On a night in May when a waning blue moon has risen huge on the eastern horizon, I take in the stars and planets shining bright in a clear sky. Palm trees along the street are silhouetted in the foreground. The scene couldn’t have been choreographed more beautifully. I’m full of awe and gratitude for being born in this garden spot of the universe.
I reflect on how the planets, the solar system and the galaxies are waltzing around their hubs as they simultaneously hurtle on their primary courses through space. The Milky Way and Andromeda, for instance, are on a collision course expected to happen in about 4.5 billion years.
Yet, there’s so much we can’t see with our naked eyes–the cells, molecules and atoms. And they’re all in motion. They may not be as predictable as the larger bodies out there, but they are contributing to the overall dance.
Following is an excerpt from www.discoverycube.org that was written in February of last year. It illustrates the deliberate, organized movement found in nature.
“The patterns found in nature have fascinated scientists for many years. Humans have looked at the stars to find patterns – called constellations. Each day we experience a sunset and a sunrise – patterns caused by the Earth’s rotation around the Sun, which we call time. Patterns help us organize information and make sense of the world around us.
A pattern exists when a set of numbers, colors, shapes, or sound are repeated over and over again. Patterns can be found everywhere: including in animals, plants, and even the solar system!
Some specific patterns are called fractals or spirals. Fractals are patterns that repeat at different scales. This means if you zoom in on a picture, you will see the same pattern replicated, and much smaller, inside the larger image. Broccoli is a great example of a fractal because a small piece of broccoli, when zoomed in, has the same pattern as the larger head of broccoli.”
Art It Must Be
Even the scientific explanation of how the earth came into existence is a story of artistic creation. The early solar system was a cloud of dust and gas in a disk form. Swirling around with tremendous speed, the disk separated into super-hot rings. When the core was separated from the rest of the disk, the outer rings formed fiery balls of gas and molten liquid now revolving around the new sun. Eventually, the globes cooled into solid form and became the planets. The potter’s wheel at work, metaphorically speaking.
From a fiery mass to a virtual big blue marble covered with water and teeming with life is a transformation so rare that we don’t know of any others in existence. The beauty of our planet is unmatched, in my opinion.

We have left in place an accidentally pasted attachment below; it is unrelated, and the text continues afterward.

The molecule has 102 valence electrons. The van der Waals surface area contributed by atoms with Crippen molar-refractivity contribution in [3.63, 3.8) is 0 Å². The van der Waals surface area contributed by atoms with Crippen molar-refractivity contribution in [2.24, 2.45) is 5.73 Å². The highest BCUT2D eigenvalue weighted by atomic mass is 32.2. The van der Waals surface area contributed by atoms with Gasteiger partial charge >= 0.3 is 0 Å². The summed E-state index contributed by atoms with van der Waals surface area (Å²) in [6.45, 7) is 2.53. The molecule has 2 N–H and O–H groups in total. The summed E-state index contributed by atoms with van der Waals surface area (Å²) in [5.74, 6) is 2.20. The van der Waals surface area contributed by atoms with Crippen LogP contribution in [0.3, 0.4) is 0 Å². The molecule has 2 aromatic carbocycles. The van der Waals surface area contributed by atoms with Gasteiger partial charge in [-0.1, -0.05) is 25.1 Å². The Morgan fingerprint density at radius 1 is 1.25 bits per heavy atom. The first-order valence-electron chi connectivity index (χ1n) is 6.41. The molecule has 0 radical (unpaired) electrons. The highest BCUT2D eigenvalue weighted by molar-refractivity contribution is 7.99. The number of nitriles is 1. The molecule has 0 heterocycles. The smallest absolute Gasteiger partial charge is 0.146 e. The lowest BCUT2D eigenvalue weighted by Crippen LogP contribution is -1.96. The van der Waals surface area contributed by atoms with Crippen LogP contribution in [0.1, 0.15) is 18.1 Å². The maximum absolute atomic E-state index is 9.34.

The Elegant Word
Nature is sharply focused on Earth, speaking to us through trees waving in the wind, through birdsong, through the wailing of the whales and in countless other ways. As human beings, we shape the grace of our terrestrial home with creative language, hoping to place in the minds of others the rapturous images we have in our own. In that spirit, I turn to some illustrious writers for their thoughts that celebrate Mothers Nature and Earth. I had hoped to assemble several memorable excerpts from the works of writers. Well, as I went searching, I found just what I needed in one article called 50 of the Most Beautiful Quotes about Nature. It appeared in www.rd.com. Here are a few samplings. Enjoy!
“ ‘Is the spring coming?’ he said. ‘What is it like?’ …’It is the sun shining on the rain and the rain falling on the sunshine, and things pushing up and working under the earth.’ ” —Frances Hodgson Burnett, The Secret Garden.
“Live in each season as it passes; breathe the air, drink the drink, taste the fruit, and resign yourself to the influence of the earth.” —Henry David Thoreau.
“I wonder if the snow loves the trees and fields, that it kisses them so gently? And then it covers them up snug, you know, with a white quilt; and perhaps it says ‘Go to sleep, darlings, till the summer comes again.’” —Lewis Carroll, Through the Looking Glass
“The goal of life is to make your heartbeat match the beat of the universe, to match your nature with Nature.” —Joseph Campbell
Feeling the Connection
Once while living in Santa Barbara, I drove to a saddle along a ridge where I could look down into a luscious valley away from the ocean. As I sat, drinking in the mountain beauty, the thought floated up to consciousness, I am the land. It was an expression of deep love for the earth.